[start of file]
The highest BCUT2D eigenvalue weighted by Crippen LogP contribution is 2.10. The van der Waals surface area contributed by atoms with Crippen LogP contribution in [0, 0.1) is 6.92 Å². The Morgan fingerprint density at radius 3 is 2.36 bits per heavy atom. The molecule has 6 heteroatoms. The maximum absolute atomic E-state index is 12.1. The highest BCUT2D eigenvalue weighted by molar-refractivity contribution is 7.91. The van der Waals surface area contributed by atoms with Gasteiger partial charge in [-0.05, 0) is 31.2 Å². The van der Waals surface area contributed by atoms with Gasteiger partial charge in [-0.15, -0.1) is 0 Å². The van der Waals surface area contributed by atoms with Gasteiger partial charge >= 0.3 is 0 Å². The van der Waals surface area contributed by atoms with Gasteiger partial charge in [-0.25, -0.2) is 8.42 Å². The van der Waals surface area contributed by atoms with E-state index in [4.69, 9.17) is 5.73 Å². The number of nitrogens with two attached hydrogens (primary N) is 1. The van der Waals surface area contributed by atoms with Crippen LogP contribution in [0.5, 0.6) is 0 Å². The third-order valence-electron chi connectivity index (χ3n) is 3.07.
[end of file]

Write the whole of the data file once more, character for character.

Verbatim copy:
The highest BCUT2D eigenvalue weighted by Crippen LogP contribution is 2.10. The van der Waals surface area contributed by atoms with Crippen LogP contribution in [0, 0.1) is 6.92 Å². The Morgan fingerprint density at radius 3 is 2.36 bits per heavy atom. The molecule has 6 heteroatoms. The maximum absolute atomic E-state index is 12.1. The highest BCUT2D eigenvalue weighted by molar-refractivity contribution is 7.91. The van der Waals surface area contributed by atoms with Gasteiger partial charge in [-0.05, 0) is 31.2 Å². The van der Waals surface area contributed by atoms with Gasteiger partial charge in [-0.15, -0.1) is 0 Å². The van der Waals surface area contributed by atoms with Gasteiger partial charge >= 0.3 is 0 Å². The van der Waals surface area contributed by atoms with Gasteiger partial charge in [-0.25, -0.2) is 8.42 Å². The van der Waals surface area contributed by atoms with E-state index in [4.69, 9.17) is 5.73 Å². The number of nitrogens with two attached hydrogens (primary N) is 1. The van der Waals surface area contributed by atoms with Crippen LogP contribution in [0.5, 0.6) is 0 Å². The third-order valence-electron chi connectivity index (χ3n) is 3.07.